Why Ethics Might be an Impossible Task
Via Cracked (yes, the humor magazine--so expect some adolescent rantings): The Five Psychological Experiments that Prove Humanity is Doomed.
Among these are the famous Stanford Prison Experiment, the Milgram experiments, and more recent Good Samaritan experiments. All of them show that we are very given to abuse one another if given the authority to do so, are told to do so by an authority figure, or simply think we are to busy to care about the abuse someone has suffered.
I don't tend to believe that these experiments display anything in particular about human nature (whatever that means) other than we are social animals. Indeed, several of these experiments suggest that our tendency to abuse one another is situational, not inherent in some kind of hard wiring of our being ( a topic of a recent post). If put in certain situations, we are likely to act out in certain ways. I'm not sure this is the same as saying that human beings are naturally violent, etc.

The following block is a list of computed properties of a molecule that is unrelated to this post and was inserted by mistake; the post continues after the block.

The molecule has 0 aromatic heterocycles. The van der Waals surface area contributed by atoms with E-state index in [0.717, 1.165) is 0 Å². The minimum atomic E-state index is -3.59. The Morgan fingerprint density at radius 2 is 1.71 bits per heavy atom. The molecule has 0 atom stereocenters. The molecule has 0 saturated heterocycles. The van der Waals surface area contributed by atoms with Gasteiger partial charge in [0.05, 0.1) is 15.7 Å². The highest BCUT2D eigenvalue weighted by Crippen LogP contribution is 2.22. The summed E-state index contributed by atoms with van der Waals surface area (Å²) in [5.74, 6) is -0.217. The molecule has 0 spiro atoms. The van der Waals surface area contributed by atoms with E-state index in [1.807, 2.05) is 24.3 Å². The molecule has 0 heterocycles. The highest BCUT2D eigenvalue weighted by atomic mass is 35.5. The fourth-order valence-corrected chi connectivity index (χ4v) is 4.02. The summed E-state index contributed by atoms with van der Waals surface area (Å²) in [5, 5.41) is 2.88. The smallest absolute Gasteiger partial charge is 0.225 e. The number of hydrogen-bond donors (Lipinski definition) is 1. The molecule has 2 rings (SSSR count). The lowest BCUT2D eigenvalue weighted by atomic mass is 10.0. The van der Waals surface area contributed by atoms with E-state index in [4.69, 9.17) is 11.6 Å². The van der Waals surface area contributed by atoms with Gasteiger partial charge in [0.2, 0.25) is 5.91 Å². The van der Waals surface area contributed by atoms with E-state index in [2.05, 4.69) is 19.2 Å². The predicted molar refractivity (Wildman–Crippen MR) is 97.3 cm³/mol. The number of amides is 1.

These experiments do suggest, however, that even though we might know what the right thing to do is, we are likely to try to avoid doing it. Is that a characteristic that suggests we're doomed?
Labels: engaged philosophy